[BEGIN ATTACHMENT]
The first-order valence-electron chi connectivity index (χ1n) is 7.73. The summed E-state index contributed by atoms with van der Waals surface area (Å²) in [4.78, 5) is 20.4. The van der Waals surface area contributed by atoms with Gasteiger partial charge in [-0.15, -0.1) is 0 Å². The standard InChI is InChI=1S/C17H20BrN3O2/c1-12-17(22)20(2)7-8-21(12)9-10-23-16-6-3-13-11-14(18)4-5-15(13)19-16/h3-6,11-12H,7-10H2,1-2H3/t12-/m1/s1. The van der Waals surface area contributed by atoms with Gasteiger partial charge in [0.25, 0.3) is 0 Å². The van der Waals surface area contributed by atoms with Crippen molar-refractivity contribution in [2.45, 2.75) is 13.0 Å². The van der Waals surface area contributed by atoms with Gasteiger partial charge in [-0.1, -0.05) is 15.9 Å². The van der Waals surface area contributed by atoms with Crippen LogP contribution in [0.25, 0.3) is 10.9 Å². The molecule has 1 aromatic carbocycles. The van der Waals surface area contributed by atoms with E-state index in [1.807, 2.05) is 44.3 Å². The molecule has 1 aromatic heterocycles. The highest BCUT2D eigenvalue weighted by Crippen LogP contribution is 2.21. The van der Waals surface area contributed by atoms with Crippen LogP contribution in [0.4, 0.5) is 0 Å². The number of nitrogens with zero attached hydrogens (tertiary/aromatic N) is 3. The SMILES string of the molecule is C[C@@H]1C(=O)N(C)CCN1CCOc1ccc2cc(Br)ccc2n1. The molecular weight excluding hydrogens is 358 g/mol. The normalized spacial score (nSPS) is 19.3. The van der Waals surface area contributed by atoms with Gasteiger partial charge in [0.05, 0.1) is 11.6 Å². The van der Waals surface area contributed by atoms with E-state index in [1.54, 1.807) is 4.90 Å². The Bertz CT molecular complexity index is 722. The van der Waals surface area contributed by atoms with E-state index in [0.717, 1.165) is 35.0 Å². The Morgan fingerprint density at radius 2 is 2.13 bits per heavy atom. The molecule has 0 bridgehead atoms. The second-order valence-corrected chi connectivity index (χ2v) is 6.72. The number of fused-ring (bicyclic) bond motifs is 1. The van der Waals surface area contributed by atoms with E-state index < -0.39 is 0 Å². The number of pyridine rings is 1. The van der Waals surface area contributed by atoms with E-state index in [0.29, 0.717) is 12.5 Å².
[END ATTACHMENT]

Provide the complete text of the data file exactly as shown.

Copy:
The first-order valence-electron chi connectivity index (χ1n) is 7.73. The summed E-state index contributed by atoms with van der Waals surface area (Å²) in [4.78, 5) is 20.4. The van der Waals surface area contributed by atoms with Gasteiger partial charge in [-0.15, -0.1) is 0 Å². The standard InChI is InChI=1S/C17H20BrN3O2/c1-12-17(22)20(2)7-8-21(12)9-10-23-16-6-3-13-11-14(18)4-5-15(13)19-16/h3-6,11-12H,7-10H2,1-2H3/t12-/m1/s1. The van der Waals surface area contributed by atoms with Gasteiger partial charge in [0.25, 0.3) is 0 Å². The van der Waals surface area contributed by atoms with Crippen molar-refractivity contribution in [2.45, 2.75) is 13.0 Å². The van der Waals surface area contributed by atoms with Gasteiger partial charge in [-0.1, -0.05) is 15.9 Å². The van der Waals surface area contributed by atoms with Crippen LogP contribution in [0.25, 0.3) is 10.9 Å². The molecule has 1 aromatic carbocycles. The van der Waals surface area contributed by atoms with E-state index in [1.807, 2.05) is 44.3 Å². The molecule has 1 aromatic heterocycles. The highest BCUT2D eigenvalue weighted by Crippen LogP contribution is 2.21. The van der Waals surface area contributed by atoms with Crippen LogP contribution in [0.4, 0.5) is 0 Å². The number of nitrogens with zero attached hydrogens (tertiary/aromatic N) is 3. The SMILES string of the molecule is C[C@@H]1C(=O)N(C)CCN1CCOc1ccc2cc(Br)ccc2n1. The molecular weight excluding hydrogens is 358 g/mol. The normalized spacial score (nSPS) is 19.3. The van der Waals surface area contributed by atoms with Gasteiger partial charge in [0.05, 0.1) is 11.6 Å². The van der Waals surface area contributed by atoms with E-state index in [1.54, 1.807) is 4.90 Å². The Bertz CT molecular complexity index is 722. The van der Waals surface area contributed by atoms with E-state index in [0.717, 1.165) is 35.0 Å². The Morgan fingerprint density at radius 2 is 2.13 bits per heavy atom. The molecule has 0 bridgehead atoms. The second-order valence-corrected chi connectivity index (χ2v) is 6.72. The number of fused-ring (bicyclic) bond motifs is 1. The van der Waals surface area contributed by atoms with E-state index < -0.39 is 0 Å². The number of pyridine rings is 1. The van der Waals surface area contributed by atoms with E-state index in [0.29, 0.717) is 12.5 Å².